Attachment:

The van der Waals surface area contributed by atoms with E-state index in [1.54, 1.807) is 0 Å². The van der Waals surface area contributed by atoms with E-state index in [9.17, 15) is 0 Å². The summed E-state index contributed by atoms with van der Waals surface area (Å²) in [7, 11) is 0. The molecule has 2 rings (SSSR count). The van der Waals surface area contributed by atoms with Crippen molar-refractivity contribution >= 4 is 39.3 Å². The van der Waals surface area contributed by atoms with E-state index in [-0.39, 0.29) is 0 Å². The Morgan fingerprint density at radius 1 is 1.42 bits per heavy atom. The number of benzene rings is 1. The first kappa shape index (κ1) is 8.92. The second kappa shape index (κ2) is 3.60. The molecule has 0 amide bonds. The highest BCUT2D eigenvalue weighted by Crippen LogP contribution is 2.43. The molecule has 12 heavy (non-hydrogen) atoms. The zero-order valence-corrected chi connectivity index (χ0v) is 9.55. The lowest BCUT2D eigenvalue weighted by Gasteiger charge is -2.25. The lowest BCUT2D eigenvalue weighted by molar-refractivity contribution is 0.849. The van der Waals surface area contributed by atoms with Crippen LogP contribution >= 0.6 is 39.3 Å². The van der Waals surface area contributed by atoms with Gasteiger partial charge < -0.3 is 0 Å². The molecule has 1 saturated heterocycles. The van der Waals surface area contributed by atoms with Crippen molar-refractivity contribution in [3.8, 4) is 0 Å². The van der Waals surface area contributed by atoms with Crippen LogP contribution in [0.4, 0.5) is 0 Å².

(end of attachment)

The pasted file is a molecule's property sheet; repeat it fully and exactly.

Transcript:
The van der Waals surface area contributed by atoms with E-state index in [1.54, 1.807) is 0 Å². The van der Waals surface area contributed by atoms with E-state index in [9.17, 15) is 0 Å². The summed E-state index contributed by atoms with van der Waals surface area (Å²) in [7, 11) is 0. The molecule has 2 rings (SSSR count). The van der Waals surface area contributed by atoms with Crippen molar-refractivity contribution >= 4 is 39.3 Å². The van der Waals surface area contributed by atoms with E-state index in [-0.39, 0.29) is 0 Å². The Morgan fingerprint density at radius 1 is 1.42 bits per heavy atom. The number of benzene rings is 1. The first kappa shape index (κ1) is 8.92. The second kappa shape index (κ2) is 3.60. The molecule has 0 amide bonds. The highest BCUT2D eigenvalue weighted by Crippen LogP contribution is 2.43. The molecule has 12 heavy (non-hydrogen) atoms. The zero-order valence-corrected chi connectivity index (χ0v) is 9.55. The lowest BCUT2D eigenvalue weighted by Gasteiger charge is -2.25. The lowest BCUT2D eigenvalue weighted by molar-refractivity contribution is 0.849. The van der Waals surface area contributed by atoms with Crippen LogP contribution >= 0.6 is 39.3 Å². The van der Waals surface area contributed by atoms with Gasteiger partial charge < -0.3 is 0 Å². The molecule has 1 saturated heterocycles. The van der Waals surface area contributed by atoms with Crippen molar-refractivity contribution in [3.8, 4) is 0 Å². The van der Waals surface area contributed by atoms with Crippen LogP contribution in [0.4, 0.5) is 0 Å².